The two popes of the title are Pope Benedict XVI, Austrian born Joseph Ratzinger and his successor, the current Pope Francis, Argentinian Jorge Bergoglio. The meat of the film consists of fictional and imagined conversations between the two of them, when the conservative Benedict (Anthony Hopkins) has decided to make papal history by resigning due to ill health and is considering supporting as his successor the more liberal and reformist Bergoglio (Jonathan Pryce), who was his runner up in the previous papal election.
And while that doesn’t sound like particularly gripping material for a movie, certainly for non-Catholic members of the audience, director Fernando Meirelles and screenwriter Anthony McCarten have made it so, largely through the strong and appealing performances of their leading actors.
We first meet Bergoglio delivering a lively and enthusiastically received sermon in the slums of Buenos Aires, peppered with football references and teachings from the Bible. Bergoglio is then summoned to Rome with the other cardinals for the 2005 election of the new pope, following the death of Pope John Paul II, where Ratzinger is elected but Bergoglio is a close second, indicating the opposing views in the Church between tradition and reform. Seven years later Bergoglio, disenchanted with the path the church is taking, tenders his resignation to Benedict. When his letters are ignored he travels to Rome in person.
One of the elements that makes the film so watchable is César Charlene’s cinematography. The parade of the cardinals in their crimson robes through the marble halls of the Vatican is just breathtakingly beautiful, as are other scenes such as the gardens of the papal summer residence, where many of the two men’s conversations take place. The other is the pleasure in watching two highly accomplished actors do what they do best. Hopkins as the white haired, severe and hooded eyed Ratzinger, Pryce the more approachable and humorous Bergoglio.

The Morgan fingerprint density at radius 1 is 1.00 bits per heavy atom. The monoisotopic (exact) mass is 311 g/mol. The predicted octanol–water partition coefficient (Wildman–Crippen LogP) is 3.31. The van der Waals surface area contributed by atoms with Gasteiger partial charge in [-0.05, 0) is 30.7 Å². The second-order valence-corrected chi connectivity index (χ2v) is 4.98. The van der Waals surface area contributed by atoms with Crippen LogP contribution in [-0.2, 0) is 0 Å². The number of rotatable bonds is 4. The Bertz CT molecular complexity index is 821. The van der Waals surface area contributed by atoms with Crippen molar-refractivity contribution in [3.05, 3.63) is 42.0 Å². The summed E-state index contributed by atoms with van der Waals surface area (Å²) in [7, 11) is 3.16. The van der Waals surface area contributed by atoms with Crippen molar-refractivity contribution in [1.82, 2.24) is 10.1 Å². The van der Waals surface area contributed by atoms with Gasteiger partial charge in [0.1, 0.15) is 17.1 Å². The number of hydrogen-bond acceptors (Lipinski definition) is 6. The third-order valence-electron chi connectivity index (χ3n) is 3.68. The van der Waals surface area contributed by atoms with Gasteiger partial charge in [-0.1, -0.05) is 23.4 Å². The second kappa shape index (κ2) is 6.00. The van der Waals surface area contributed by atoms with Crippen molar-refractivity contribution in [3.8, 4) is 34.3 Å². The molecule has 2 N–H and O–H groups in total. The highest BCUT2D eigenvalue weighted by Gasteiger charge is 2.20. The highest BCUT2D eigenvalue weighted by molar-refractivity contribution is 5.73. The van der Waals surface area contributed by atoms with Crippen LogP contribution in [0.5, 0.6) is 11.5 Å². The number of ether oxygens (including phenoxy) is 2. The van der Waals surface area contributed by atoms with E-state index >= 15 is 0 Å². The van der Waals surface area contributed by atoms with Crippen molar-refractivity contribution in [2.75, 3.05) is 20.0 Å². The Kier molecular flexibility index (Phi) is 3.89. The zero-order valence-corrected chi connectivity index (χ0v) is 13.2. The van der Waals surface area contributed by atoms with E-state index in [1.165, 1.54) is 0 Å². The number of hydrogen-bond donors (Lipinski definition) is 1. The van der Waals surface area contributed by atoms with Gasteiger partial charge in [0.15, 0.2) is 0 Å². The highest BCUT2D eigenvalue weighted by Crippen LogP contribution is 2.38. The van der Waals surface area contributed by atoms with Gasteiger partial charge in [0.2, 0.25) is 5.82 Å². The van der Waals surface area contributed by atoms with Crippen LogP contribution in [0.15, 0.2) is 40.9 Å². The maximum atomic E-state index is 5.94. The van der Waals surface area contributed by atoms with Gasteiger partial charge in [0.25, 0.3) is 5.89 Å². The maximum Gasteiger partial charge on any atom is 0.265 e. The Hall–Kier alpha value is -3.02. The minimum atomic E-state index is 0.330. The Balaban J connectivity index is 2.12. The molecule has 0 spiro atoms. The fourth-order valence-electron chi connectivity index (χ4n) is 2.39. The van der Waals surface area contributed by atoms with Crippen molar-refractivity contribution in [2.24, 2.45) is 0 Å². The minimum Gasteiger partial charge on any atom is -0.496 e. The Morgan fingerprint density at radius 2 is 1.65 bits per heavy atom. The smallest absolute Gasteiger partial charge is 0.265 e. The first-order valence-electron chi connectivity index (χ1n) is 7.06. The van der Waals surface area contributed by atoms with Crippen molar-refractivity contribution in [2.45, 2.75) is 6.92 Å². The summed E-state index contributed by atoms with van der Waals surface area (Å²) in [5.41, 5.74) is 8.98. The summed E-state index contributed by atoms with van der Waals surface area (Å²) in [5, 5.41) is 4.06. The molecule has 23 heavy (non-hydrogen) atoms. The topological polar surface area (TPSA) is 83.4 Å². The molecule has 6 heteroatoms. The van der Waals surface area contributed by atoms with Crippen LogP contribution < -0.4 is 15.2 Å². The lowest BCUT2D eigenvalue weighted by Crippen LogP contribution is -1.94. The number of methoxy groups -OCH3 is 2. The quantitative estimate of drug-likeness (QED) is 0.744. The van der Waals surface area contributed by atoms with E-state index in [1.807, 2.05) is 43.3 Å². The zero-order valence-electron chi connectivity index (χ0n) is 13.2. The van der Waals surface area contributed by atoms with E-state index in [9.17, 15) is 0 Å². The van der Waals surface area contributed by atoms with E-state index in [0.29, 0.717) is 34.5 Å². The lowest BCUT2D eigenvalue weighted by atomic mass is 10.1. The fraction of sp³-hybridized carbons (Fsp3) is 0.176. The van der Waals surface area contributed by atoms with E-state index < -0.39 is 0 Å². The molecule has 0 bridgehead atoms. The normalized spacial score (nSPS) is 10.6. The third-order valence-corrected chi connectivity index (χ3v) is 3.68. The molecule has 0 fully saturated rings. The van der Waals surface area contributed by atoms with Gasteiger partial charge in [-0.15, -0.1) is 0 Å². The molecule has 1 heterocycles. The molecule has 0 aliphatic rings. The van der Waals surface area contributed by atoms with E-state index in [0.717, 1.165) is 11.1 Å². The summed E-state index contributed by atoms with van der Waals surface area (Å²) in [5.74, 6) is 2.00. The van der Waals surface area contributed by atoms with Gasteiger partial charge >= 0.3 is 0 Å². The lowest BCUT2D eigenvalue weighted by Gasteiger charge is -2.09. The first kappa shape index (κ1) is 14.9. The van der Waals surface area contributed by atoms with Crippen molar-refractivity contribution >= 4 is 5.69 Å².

The film itself also well laced with humour, as when during that election period the two men meet for the first time in the luxurious marble Vatican toilets and Ratzinger is puzzled by the Abba tune that Bergoglio is humming. And then later, when Bergoglio is defeated by the problems of trying to book a flight in the modern world and has to seek the advice of one of the young and more clued up Swiss Guards in the Vatican. And listen out for Bergoglio’s Jesuit joke. Clever fellows, those Jesuits,
Both men, despite their calling, have past sins to repent and atone for. For Bergoglio it is what he perceives as his failure to defend his priests sufficiently by speaking out against the brutal junta regime in Argentina in the seventies. Bergoglio’s background as a younger man and played by Juan Minujin, is effectively covered in black and white flashbacks going from his rejection of his fiancée in the fifties in favour of his priestly calling to that failure of action, which haunts him.
Frustratingly though Benedict’s background does not get the same treatment. At the time of his papacy rumours were rife of corruption and other matters in the Vatican. But we learn nothing of his response to those corruption allegations, nothing of the youthful Nazi past of which some accuse him and most frustratingly of all, in an otherwise most effective scene where the two popes confess their sins to each other, what we gather is Benedict’s confession of his failure to act over the many allegations of sexual abuse in the priesthood, is acted out in dumb show. Maybe there are legal reasons for this?
The sheer ostentatious luxury of the papal lifestyle is also somewhat uncomfortable in the context of the modern world – a lifestyle which Pope Francis, as portrayed in the film, appears to be playing down a touch.
However, reservations aside, for its actors, its production values and its intelligent and literate script, this film is well worth your attention.